Right, so it’s become a lot more comparative? 

Yes. Everything’s really public and really competitive/ comparative and so we’ve added mindfulness to the school to help students try and stay present and focused and don’t worry about any negative self talk others are projecting or you are feeling because you’re comparing yourself to others or the standard or whatever.

What has not changed that you think needs tochange?

Well going back to what has changed, we have done a lot of work around ethnic studies, critical race studies, hiring more
diverse teachers, and that’s been a really good thing.

I guess what I haven’t seen change is the complete eradication of institutionalized racism or the impact of whiteness in a predominantly white school. We’re still working on that, and our country’s still working on that, so we’re not done doing that work I would say. There’s still more to do.

I also feel like our girls are a lot more empowered than they were when I first came here. I don’t even think we had a student body vice president in the first five years. Our girls weren’t running for office as much, they weren’t on class cabinets, we didn’t have a SAFER club, we didn’t have a feminist club. I feel like young women have become much more empowered. I used to talk to parents who said ‘I’m going to send my daughters to Saint Mary’s but my boys are going to Lincoln’, but now our girls are performing just as well as our boys. In the freshman class elections 21/23 applications were girls, and we have two co-presidents who are female, and we have female students involved in Future Business Leaders of America, so I feel like we’ve made a lot more growth in shared leadership.

Also, we had a Black Student Union, but there wasn’t Brothers of Color or Sisters of Color, there wasn’t an Asian Pacific Islander Student Union, there wasn’t a Native American Student Union. We had a GSA and they’ve always been great, but I think the empowered activities around creating a gender-neutral bathroom didn’t exist thirteen years ago. There also used to be a really strict dress code, and now there’s what I would say is a pretty nonexistent dress code, except for hate speech and drug and alcohol-related speech, so that’s really different. We really had fingertip-length and no bare shoulders, no bare midriff, and now just about everything goes. I’m conflicted on that. I’m worried that without some structure, we could either be offensive to each other without knowing it, culturally, or we’re not really preparing people for the workplace as much as we should be. But I know that the conversations were disproportionately directed towards our young women and that they felt body shamed. So I’m happy not to be having those conversations or to shame anyone. Shame is not a positive strategy, but I do feel like I wish there were a different way to help prepare students for the workplace.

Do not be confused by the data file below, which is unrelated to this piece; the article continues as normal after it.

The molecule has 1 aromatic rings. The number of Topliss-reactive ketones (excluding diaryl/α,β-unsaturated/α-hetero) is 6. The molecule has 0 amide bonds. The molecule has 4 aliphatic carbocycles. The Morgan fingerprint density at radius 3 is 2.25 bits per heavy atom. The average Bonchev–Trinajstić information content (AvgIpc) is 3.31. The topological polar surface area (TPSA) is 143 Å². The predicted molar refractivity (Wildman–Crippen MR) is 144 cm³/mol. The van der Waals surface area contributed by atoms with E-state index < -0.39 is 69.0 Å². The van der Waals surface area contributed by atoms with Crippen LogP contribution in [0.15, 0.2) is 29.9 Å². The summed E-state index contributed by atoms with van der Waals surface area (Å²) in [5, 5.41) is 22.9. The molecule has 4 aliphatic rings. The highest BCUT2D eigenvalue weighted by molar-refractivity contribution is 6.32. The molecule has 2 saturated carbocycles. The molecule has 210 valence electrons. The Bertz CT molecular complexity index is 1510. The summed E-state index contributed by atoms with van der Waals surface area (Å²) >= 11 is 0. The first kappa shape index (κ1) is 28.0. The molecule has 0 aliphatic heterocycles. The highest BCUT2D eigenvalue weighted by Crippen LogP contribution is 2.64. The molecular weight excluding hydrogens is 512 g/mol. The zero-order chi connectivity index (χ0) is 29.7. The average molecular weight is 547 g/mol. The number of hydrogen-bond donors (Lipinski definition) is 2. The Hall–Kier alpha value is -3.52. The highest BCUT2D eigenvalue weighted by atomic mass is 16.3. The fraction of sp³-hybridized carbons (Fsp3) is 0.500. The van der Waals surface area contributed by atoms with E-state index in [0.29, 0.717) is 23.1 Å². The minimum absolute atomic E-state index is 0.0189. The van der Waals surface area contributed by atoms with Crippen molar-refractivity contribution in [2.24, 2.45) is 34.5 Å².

And also I do think it is culturally respectful to a variety of cultures and people of different backgrounds to have a standard of dress — not a dress code but a standard of dress— that is respectful and inclusive and not shameful ever. I don’t know, that’s a hard topic.

Jim Peerenboom – 24 years

What has not changed that you think needs to change?

I think technology. When I first started teaching we didn’t even have computer grading programs. We had paper printouts that we did our roll on, and so at the same time people had to be more accountable, because there wasn’t an automatic backup like if you lose your script in class, then there’s no more script versus ‘it’s online I can just look at it on my phone’. So the pluses and the negatives are that things are much more available to you, easier to get to you. On a snow day you can just type in a lesson plan to Google Classroom and keep going, but a lot of people have started depending on that and aren’t quite as able to be on top of stuff knowing there’s a backup.

Andy Duggan – 21 years

What have you seen change most significantly that you’ve seen while working here?

Students have gotten more polite. Students regularly thank me at the end of class and this probably started in the last 10 years. Overall students have become more polite than when I first started teaching I think maybe because of my age. Kids in the hallway are nicer to each other (less sexist/racist/homophobic comments). In former times I had to regularly interrupt that sort of behavior and correct it. Kids are more accepting now than kids were 20 years ago. Students and teachers have made Lincoln a safer place over the past years for all variety of people.

What has not changed that you think needs to change?

Pep assemblies should be optional. The school should settle down when it comes to school spirit. Dividing every- one and telling them to yell Junior Power or Senior Power screams tribalism to me. Dividing each other into the groups pushes this idea of my group against the other group. We need to look more critically at the concept of pride. We should not be teaching students to value their class or their school above others. It’s this sort of mentality that eventually leads to nationalism. Get rid of the “color wars.” The title of this event is terrible in so many respects and it does not foster an environment of cooperation. If students don’t want to go to a pep assembly we can have rooms for study hall. Save the assembly time for those events that teach the values we hope to foster in our community, events such as the multicultural assembly.